FAO Director-General addresses the opening ceremony along with UN Secretary-General and Italian Prime Minister
Rome- The UN Food Systems Summit+2 Stocktaking Moment (UNFSS+2) kicked off on Monday at the Food and Agriculture Organization of the United Nations (FAO) headquarters in Rome with a high-level opening ceremony attended by over 20 heads of State and Government, and a strong call for accelerating action to transform global agrifood systems.
The three-day high-level event is convened by the United Nations Secretariat and hosted by Italy, in collaboration with the Rome-based UN Agencies (FAO, IFAD, WFP), with the objective of taking stock of the progress achieved since the first UN Food Systems Summit in 2021. The opening ceremony was led by the UN Secretary-General, António Guterres, and the Prime Minister of Italy, Giorgia Meloni.
In his opening speech, FAO Director-General, Qu Dongyu, highlighted that the UN Food System Summit process has made it clear that agrifood systems hold huge power and potential in contributing to the achievement of the Sustainable Development Goals.
He noted the progress achieved in identifying the solutions that agrifood systems can provide for better production, better, nutrition, a better environment and a better life— such as sustainable farming practices, efficient water management, responsible packaging, reforestation and reduced food waste—and underlined that these depended on transforming global agrifood systems to be more efficient, inclusive, resilient, and sustainable.
“In the face of increasing uncertainties and multiple crises, we need to urgently undertake this transformation to fulfil the high expectations we have from our agrifood systems,” he underscored.
To speed up progress, he said, it is necessary to leverage cross-cutting accelerators, and FAO is focusing on four key areas: science and innovation, improved data capabilities, increase in targeted and coordinated public and private finance, and establishing inclusive agrifood systems governance mechanisms.
“Unlocking the full potential of agrifood systems can only happen if we focus on these accelerators, to help minimize trade-offs and maximize synergies,” Qu highlighted.
Healthy food for all
The UN Secretary-General António Guterres, as the convenor of the event, delivered the keynote speech, also recognizing the progress since the first UN Food Systems Summit in 2021.
“Over 100 countries have submitted voluntary progress reports on food systems transformation. Countries are taking decisive steps to reflect this priority in national and sub-national laws, policies and programming,” he noted, adding that there is also progress on data to shape policies and partnerships.
However, he said, rescuing the Sustainable Development Goals means going much further, and time is running out.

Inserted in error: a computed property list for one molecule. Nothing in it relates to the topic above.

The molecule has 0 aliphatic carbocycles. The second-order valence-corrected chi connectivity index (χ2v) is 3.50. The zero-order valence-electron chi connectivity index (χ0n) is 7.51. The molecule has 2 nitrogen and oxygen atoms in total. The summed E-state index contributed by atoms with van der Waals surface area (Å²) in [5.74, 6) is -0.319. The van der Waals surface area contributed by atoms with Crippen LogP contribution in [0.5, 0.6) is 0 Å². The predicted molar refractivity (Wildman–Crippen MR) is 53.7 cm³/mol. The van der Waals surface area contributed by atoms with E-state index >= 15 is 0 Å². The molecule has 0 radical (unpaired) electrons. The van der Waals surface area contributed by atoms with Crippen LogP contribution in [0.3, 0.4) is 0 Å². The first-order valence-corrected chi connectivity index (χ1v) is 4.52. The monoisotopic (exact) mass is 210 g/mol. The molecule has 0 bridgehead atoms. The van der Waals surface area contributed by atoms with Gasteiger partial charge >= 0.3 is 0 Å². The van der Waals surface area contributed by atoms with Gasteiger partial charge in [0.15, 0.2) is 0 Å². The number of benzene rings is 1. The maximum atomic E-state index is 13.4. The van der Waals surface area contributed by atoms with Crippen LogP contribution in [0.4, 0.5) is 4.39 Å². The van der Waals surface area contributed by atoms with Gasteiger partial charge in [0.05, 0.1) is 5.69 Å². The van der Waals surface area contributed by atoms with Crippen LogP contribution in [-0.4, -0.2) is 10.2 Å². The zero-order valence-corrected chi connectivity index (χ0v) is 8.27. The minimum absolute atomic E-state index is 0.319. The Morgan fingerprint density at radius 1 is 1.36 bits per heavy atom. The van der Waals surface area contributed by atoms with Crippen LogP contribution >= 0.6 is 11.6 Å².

The UN chief asked for a massive investment in sustainable, equitable, healthy and resilient food systems; for government and businesses to work together to build systems that put people over profit, and explore new ways to lower the cost and increase the availability of healthy food for all; and to reduce food systems carbon footprint to help end the “senseless” war on our planet and limit global warming to 1.5 degrees Celsius.
“Let’s keep holding each other to account and learning from one another. Let’s transform food systems for the future, and ensure that every person, in every community and country, has access to the safe and nutritious food they need and deserve,” he urged the Summit.
Italian Prime Minister, Georgia Meloni, officially inaugurated the Summit with a welcoming message, saying that Rome will become the Food Security Capital of the World for three days, a choice “that pays tribute to Italy’s traditional commitment to this crucial issue”.
“Food security has always been one of the strategic guidelines of our foreign policy and a priority area of Italian development cooperation. And it has become one of the major challenges of our time, in a completely interconnected world,”she said, inviting nations to invest in research and technology, finance at scale, and cooperate to transform food systems.
Three days to convene
The opening ceremony also had the participation of Prime Minister of Ethiopia Abiy Ahmed; Prime Minister of Bangladesh Sheik Hasina; Primer Minister of Samoa Fiame Naomi Mataafa; Prime Minister of Nepal Pushpa Kamal Dahal; President of Armenia Vahagn Khachaturyan; Alvaro Lario, President of IFAD; Cindy Mcain, WFP Executive Director; and Agnes Kalibata, President of the Alliance for a Green Revolution in Africa (AGRA) and Former Special Envoy for the 2021 Food Systems Summit.
The Summit will last until Wednesday 26 July and will see a series of high-level events, dialogues and side events related to transforming agrifood systems on topics such as food waste, climate change, healthy diets, partnerships, science and technology, indigenous people’s knowledge, and transportation.
The high-level event comes at a time when up to 785 million people are facing hunger globally, one-third of all food produced is lost or wasted and more than three billion people cannot afford healthy diets.
Unsustainable methods of producing, packaging, and consuming food are also exacerbating the climate crisis by contributing to one-third of all greenhouse gas emissions, utilizing 70 percent of the world’s freshwater, and causing extensive biodiversity loss.
According to FAO Director-General, QU Dongyu, the Summit must address the fact that agrifood systems need to be transformed so that they can meet the increased demand for food while reducing pressure on natural resources; reduce greenhouse gas emissions and safeguard biodiversity; increase resilience to the climate crisis, conflicts and other disruptions to supply chains; ensure decent employment; and ensure access to safe and nutritious food and healthy diets for all.